‘Never run when you can walk. Never walk when you can stand. Never stand when you can sit. Never sit when you can lay down. Never lay down when you can sleep’.
While this may be true at times, for most of you, cardio will have a place during muscle building. Here’s why:
Advantages of cardio during muscle building phases
1. Improved Recovery
When kept at low to moderate intensities, cardio can act as a form of active recovery. By pumping blood through the muscles after training them, many of you will experience enhanced recovery.
The common practice after a heavy leg day is to put your feet up for the next 5 days until the soreness and/or fatigue diminishes. But I’ve found that doing nothing at all can be counterproductive, and that by adding in low intensity cardio you’ll actually recover quicker.
One thing to bear in mind is that most forms of cardio are lower body dominant, so if you want to get the same benefit in the upper body, you’ll need to use different machines like rowers, skis or Airodyne bikes.
2. Maintain Work Capacity
When training purely for muscle growth, it’s not uncommon to lose a lot of your work capacity and level of conditioning. If your program is based predominantly around getting stronger in the 5 to 10 rep range with near complete rest periods (as most good muscle building plans will be), you’ll probably experience this loss in capacity pretty quickly.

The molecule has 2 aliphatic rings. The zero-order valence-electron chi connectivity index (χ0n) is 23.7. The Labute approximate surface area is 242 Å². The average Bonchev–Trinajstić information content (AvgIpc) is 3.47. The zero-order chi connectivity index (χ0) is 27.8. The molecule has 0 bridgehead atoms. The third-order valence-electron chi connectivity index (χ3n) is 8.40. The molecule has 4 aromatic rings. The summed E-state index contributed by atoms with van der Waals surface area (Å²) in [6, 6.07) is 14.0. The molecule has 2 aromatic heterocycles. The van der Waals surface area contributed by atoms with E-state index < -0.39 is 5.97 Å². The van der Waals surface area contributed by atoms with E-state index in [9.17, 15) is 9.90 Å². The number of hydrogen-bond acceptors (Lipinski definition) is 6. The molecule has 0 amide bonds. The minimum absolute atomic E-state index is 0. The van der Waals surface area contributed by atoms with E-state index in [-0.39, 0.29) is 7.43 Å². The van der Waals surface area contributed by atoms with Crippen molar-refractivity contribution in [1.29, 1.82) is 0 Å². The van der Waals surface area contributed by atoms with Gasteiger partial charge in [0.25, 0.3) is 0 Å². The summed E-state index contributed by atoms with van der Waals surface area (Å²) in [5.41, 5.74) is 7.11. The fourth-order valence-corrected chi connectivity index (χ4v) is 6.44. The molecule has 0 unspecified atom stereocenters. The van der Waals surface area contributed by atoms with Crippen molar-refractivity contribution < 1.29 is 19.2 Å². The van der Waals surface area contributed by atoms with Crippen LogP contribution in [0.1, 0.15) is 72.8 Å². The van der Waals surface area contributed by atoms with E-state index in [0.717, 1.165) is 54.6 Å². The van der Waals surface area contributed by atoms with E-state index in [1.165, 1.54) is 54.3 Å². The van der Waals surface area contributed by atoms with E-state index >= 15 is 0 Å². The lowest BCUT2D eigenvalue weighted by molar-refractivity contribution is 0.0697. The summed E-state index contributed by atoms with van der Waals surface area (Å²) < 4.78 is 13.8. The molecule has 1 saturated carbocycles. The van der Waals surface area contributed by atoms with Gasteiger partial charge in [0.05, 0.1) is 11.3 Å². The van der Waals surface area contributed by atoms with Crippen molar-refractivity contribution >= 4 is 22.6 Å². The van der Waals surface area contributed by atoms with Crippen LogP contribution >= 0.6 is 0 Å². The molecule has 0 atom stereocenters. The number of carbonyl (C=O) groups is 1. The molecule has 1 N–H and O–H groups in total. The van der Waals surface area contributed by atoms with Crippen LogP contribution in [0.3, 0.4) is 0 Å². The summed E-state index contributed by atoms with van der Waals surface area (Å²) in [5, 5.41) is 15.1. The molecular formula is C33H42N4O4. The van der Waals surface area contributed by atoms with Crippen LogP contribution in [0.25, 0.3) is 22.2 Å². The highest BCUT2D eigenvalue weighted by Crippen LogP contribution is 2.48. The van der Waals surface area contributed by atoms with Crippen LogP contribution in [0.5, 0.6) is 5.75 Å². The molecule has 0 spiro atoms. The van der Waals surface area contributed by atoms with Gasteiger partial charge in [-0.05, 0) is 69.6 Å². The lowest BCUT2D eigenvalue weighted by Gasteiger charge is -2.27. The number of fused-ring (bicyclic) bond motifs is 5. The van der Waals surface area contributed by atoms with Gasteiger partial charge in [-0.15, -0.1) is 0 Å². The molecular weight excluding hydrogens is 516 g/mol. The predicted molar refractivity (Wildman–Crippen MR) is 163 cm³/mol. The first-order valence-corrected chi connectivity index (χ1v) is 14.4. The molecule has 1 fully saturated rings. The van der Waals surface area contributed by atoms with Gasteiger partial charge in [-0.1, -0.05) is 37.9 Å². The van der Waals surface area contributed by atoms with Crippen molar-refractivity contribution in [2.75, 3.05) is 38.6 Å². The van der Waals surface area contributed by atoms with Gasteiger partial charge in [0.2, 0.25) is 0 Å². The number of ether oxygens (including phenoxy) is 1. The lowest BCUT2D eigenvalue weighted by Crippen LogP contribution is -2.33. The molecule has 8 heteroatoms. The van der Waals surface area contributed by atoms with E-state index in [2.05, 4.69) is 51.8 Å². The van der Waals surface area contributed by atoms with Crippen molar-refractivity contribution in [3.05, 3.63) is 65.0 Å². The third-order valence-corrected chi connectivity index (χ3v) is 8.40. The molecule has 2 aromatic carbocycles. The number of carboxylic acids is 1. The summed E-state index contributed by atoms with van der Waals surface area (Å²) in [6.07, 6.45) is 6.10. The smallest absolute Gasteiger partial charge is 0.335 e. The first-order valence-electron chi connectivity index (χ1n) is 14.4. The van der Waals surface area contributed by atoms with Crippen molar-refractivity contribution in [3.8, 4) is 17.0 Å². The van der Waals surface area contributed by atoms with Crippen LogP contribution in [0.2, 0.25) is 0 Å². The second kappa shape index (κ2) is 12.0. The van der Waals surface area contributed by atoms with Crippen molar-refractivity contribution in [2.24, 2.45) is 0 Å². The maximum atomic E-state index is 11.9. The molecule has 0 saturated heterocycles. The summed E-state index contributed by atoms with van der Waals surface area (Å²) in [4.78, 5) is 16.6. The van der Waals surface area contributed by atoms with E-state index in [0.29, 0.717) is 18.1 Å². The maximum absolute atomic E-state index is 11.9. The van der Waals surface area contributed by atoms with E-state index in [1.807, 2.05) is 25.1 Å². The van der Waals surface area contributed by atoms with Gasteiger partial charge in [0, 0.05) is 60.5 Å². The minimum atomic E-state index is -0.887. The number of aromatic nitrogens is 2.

With this drop in conditioning comes a reduced ability to recover both during and in between sessions. The fitter you are, the better you’ll be able to sustain quality volume, perform higher rep sets and maintain performance throughout a session.
If you’re that person who’s out of breath from a few sets of arms, you’ll need to be doing some cardio to have a decent level of baseline fitness.
3. Increased Appetite
The response of appetite to exercise is largely variable from person to person. What I’ve found is that high intensity exercise like interval training or very hard leg sessions will blunt your appetite for a couple hours. On the other hand, cardio done at low to moderate intensity can help increase it – especially if it’s done first thing in the morning.
This can be a great addition for someone who is struggling to get enough food in.
4. Improved Nutrient Partitioning